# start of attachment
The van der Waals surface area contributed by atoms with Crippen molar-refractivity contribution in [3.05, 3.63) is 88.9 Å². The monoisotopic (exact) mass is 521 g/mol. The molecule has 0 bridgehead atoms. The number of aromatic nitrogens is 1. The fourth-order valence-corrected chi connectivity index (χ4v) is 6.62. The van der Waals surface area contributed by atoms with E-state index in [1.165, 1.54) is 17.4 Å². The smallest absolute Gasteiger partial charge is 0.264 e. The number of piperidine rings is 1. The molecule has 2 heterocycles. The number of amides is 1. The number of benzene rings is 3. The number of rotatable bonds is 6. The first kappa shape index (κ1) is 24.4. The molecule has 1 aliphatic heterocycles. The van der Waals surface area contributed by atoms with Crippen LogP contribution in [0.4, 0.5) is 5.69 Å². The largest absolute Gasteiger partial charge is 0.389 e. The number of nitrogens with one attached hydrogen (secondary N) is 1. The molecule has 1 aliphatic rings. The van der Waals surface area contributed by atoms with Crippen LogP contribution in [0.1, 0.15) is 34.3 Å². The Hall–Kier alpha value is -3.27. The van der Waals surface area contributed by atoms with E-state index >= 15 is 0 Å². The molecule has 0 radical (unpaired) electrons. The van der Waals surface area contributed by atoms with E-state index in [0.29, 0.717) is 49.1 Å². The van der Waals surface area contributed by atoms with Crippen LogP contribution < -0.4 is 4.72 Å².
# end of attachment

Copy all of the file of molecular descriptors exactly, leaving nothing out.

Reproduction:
The van der Waals surface area contributed by atoms with Crippen molar-refractivity contribution in [3.05, 3.63) is 88.9 Å². The monoisotopic (exact) mass is 521 g/mol. The molecule has 0 bridgehead atoms. The number of aromatic nitrogens is 1. The fourth-order valence-corrected chi connectivity index (χ4v) is 6.62. The van der Waals surface area contributed by atoms with E-state index in [1.165, 1.54) is 17.4 Å². The smallest absolute Gasteiger partial charge is 0.264 e. The number of piperidine rings is 1. The molecule has 2 heterocycles. The number of amides is 1. The number of benzene rings is 3. The number of rotatable bonds is 6. The first kappa shape index (κ1) is 24.4. The molecule has 1 aliphatic heterocycles. The van der Waals surface area contributed by atoms with Crippen LogP contribution in [0.4, 0.5) is 5.69 Å². The largest absolute Gasteiger partial charge is 0.389 e. The number of nitrogens with one attached hydrogen (secondary N) is 1. The molecule has 1 aliphatic rings. The van der Waals surface area contributed by atoms with Crippen LogP contribution in [0.1, 0.15) is 34.3 Å². The Hall–Kier alpha value is -3.27. The van der Waals surface area contributed by atoms with E-state index >= 15 is 0 Å². The molecule has 0 radical (unpaired) electrons. The van der Waals surface area contributed by atoms with E-state index in [0.29, 0.717) is 49.1 Å². The van der Waals surface area contributed by atoms with Crippen LogP contribution < -0.4 is 4.72 Å².